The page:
After our first big snowstorm on the mountain, I noticed a tree was leaning due to the weight of the snow and ice. It was leaning toward my wife’s new Ford Escape, so I cleared out the garage to get the vehicle in there (we recently moved in and the garage was pretty full). She absolutely loves her Escape and I knew she’d be devastated if something happened to it. After cleaning out the garage, I got the Escape 95% of the way in the garage and the tree came crashing down two minutes later! Luckily, there wasn’t a scratch on her vehicle! I guess “Escape” is an appropriate name in this case! I’m so happy my Wyze camera captured this! Here’s a link to the Wyze cameras that captured this:
And yes, I’m the only idiot that would take the time to take “before” pictures of an impending disaster.
It’s September 1st and I want to have a decent food plot growing for the start of archery season in October. Now, I know you are supposed to do a soil test to find out what your soil’s PH is, but there isn’t any time for that at the moment. It’s really late in the game, but I’m hoping I can have some good results in a few weeks. I picked up some of this Evolved Habitat’s Harvest Throw & Gro, No-till Forage with the hope that I’d be able to create a mini food plot in the heavily-wooded mountains where I hunt. The seed mix consists of clover, brassica and ryegrass.
I previously cleared a section of ferns in a clearing I named “Fern Gully” (see part 1 here) and minimally prepped the ground for the seed (just raked up the vegetation and removed debris). If this truly is a no-till, throw & grow product, we will found out.
I seeded the area and added a small amount of basic fertilizer for good measure. Below are photos of what the ground looked like after seeding and fertilizing. You can see that there are still plenty of fern stems and other debris on the ground. I am hoping this Throw & Gro food plot mix lives up to it’s name.
The property I own is on the side of a mountain and just about completely wooded. During the fall, deer are retreating to heavily wooded areas such as this and are looking for food sources to help sustain them through the rut. Creating a mini food plot in this sort of environment can be a real draw for those elusive mountain bucks.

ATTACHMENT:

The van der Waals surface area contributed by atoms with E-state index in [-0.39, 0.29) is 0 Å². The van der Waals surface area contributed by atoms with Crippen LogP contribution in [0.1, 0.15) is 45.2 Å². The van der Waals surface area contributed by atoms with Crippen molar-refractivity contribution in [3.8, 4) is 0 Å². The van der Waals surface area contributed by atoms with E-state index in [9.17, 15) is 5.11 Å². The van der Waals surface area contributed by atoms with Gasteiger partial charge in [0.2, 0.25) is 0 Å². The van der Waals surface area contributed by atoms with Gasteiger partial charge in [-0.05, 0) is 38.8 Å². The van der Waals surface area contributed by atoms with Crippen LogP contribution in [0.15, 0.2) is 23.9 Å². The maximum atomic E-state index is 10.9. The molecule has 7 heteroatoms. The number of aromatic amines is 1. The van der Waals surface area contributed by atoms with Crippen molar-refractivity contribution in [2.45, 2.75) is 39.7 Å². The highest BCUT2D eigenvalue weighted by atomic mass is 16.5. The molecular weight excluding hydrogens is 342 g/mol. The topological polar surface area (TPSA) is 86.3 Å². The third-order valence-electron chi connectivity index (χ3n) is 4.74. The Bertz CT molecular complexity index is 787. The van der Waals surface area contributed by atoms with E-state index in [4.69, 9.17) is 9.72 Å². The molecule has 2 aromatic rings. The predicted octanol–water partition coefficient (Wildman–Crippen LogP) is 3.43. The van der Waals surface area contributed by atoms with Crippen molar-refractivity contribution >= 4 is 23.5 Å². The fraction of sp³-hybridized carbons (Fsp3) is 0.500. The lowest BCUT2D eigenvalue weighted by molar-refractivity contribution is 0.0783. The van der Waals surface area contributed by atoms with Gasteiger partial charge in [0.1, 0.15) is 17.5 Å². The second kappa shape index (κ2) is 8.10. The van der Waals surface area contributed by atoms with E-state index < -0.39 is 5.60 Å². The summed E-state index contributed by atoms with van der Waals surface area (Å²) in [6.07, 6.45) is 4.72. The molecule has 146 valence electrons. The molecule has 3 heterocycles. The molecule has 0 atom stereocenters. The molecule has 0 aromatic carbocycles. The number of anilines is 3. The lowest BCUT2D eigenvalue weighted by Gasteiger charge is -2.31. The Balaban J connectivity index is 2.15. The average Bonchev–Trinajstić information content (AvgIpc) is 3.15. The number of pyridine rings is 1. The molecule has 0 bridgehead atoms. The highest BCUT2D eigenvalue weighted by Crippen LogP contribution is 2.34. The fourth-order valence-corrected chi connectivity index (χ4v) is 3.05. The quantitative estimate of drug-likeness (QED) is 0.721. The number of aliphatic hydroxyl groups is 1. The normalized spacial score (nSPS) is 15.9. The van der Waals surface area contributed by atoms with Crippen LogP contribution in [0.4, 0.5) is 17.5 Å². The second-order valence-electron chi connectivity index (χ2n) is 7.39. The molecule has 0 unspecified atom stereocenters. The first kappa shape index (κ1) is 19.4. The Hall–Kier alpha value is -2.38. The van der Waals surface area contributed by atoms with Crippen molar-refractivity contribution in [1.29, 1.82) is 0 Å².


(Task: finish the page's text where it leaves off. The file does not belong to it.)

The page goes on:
Luckily, I have a nice opening in the forest which is about 1/10th of an acre that is completely full of ferns (which is why I named it “Fern Gully”). In late August (August 27th to be exact), I decided to try and make a mini food plot at Fern Gully and see how it turned out for the upcoming archery season.
You may have had one of these tools around the barn or garage while you were growing up like I did. Grass whips are a simple and efficient way to get rid of weeds (or ferns in this case). They are lightweight (which is helpful when working in remote locations) and durable. Plus, you can work on your golf swing while whacking weeds! The particular grass whip I used for this project was from Amazon: True Temper 2942600 Grass Whip with Double-Edged Serrated Steel Blade with 38 in. Hardwood Handle, Black
I cleared out a good portion of the ferns, but wanted to leave a decent amount for bedding areas. I noticed that the deer had quite a few beds in the area and I wanted to leave some spots untouched so they would continue bedding down there. I then raked the area and removed old vegetation and debris (bigger rocks, rotten logs, etc.) and prepped it to plant my mini food plot in the forest.